Fresh hope in speed camera campaign
By Liz HearnshawA FRESH glimmer of hope has been offered to residents fighting for a speed camera along a busy stretch of road that has claimed the lives of three people in as many years.
By Liz Hearnshaw
A FRESH glimmer of hope has been offered to residents fighting for a speed camera along a busy stretch of road that has claimed the lives of three people in as many years.
Residents of Great Barton said only the installation of a speed camera would help end the carnage on the A143, but have been told by officials there have not been enough serious accidents there to justify the move.
But David Ruffley, the Bury St Edmunds MP, who has backed the calls for action, insisted the area did meet the requirements for a speed camera to be installed as there had been four fatal or serious injury collisions there during the past three years.
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“The blackspot at Great Barton calls out for a camera solution,” said Mr Ruffley, who has collected a petition demanding action.
“It has now come to my attention that the figures for the area do, after all, meet the guidelines of four killed or seriously injured in the three previous years on a 1km stretch of road.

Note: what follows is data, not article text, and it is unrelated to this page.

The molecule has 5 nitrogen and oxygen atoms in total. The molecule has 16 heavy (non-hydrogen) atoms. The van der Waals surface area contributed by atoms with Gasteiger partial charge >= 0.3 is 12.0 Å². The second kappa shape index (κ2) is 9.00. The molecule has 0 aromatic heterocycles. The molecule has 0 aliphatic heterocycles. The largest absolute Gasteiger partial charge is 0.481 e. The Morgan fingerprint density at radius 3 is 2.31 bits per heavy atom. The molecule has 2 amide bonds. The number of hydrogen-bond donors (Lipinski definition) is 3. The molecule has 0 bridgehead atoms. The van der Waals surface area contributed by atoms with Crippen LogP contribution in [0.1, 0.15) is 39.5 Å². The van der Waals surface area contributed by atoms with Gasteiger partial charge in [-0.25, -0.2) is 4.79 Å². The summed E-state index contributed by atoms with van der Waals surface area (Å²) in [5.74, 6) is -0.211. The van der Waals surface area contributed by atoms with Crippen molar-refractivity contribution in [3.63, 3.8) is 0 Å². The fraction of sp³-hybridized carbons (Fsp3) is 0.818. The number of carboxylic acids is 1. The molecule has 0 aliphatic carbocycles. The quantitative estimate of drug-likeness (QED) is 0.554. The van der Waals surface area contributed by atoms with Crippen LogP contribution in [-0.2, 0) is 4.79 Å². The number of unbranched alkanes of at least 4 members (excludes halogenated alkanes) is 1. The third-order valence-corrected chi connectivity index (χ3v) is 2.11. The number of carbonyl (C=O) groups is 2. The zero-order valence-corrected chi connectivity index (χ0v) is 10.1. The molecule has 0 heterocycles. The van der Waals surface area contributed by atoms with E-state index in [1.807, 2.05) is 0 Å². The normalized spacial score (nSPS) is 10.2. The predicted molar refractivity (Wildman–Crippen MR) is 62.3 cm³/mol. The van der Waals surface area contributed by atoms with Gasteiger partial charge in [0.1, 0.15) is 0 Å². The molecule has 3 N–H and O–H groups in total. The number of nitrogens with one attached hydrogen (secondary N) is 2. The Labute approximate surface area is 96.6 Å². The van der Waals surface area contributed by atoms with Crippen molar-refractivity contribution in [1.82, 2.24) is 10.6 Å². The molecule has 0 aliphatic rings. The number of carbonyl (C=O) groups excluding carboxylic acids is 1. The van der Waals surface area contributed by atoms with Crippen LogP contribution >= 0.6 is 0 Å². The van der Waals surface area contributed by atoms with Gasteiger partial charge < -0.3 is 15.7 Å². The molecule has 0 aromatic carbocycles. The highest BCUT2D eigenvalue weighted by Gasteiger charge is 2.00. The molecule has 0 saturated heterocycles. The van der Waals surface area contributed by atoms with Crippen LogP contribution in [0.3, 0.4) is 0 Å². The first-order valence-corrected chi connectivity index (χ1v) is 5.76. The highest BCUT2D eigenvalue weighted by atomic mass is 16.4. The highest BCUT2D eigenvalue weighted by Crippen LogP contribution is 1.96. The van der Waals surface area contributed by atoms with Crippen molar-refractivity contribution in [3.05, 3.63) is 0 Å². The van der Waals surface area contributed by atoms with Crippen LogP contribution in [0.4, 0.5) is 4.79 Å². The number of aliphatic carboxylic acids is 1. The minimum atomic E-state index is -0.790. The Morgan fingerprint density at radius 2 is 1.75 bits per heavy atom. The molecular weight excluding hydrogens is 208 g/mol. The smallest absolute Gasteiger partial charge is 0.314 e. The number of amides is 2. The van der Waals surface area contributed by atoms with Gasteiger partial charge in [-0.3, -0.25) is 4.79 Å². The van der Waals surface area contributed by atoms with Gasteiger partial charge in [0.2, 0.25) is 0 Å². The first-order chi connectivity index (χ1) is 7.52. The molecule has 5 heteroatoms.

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“I have today written to the Suffolk Safety Camera Partnership to ask them to confirm that this data is correct and that it is not the case, as has been claimed, that there have not been enough serious accidents to justify a camera in this area.”
Calls for improvements along the A143 were made in January after Charles and Jillian Macready were seriously injured following a horrendous crash. After spending several months in hospital and undergoing major surgery, the couple returned to their home in Stanton in March.
Derek Firth, chairman of Great Barton Parish Council, said: “Suffolk County Council has already started to make improvements on the road and is fitting flashing 'Slow Down' signs, but people tend to ignore them.
“These signs are advisory rather than mandatory and unless there is any way of enforcement, there is no point putting them up. The money would be better spent on a permanent camera.”
Michelle Finnerty, a spokeswoman for Suffolk Safety Camera Partnership, said: “We will investigate the matter when we receive Mr Ruffley's letter and will respond directly to him.”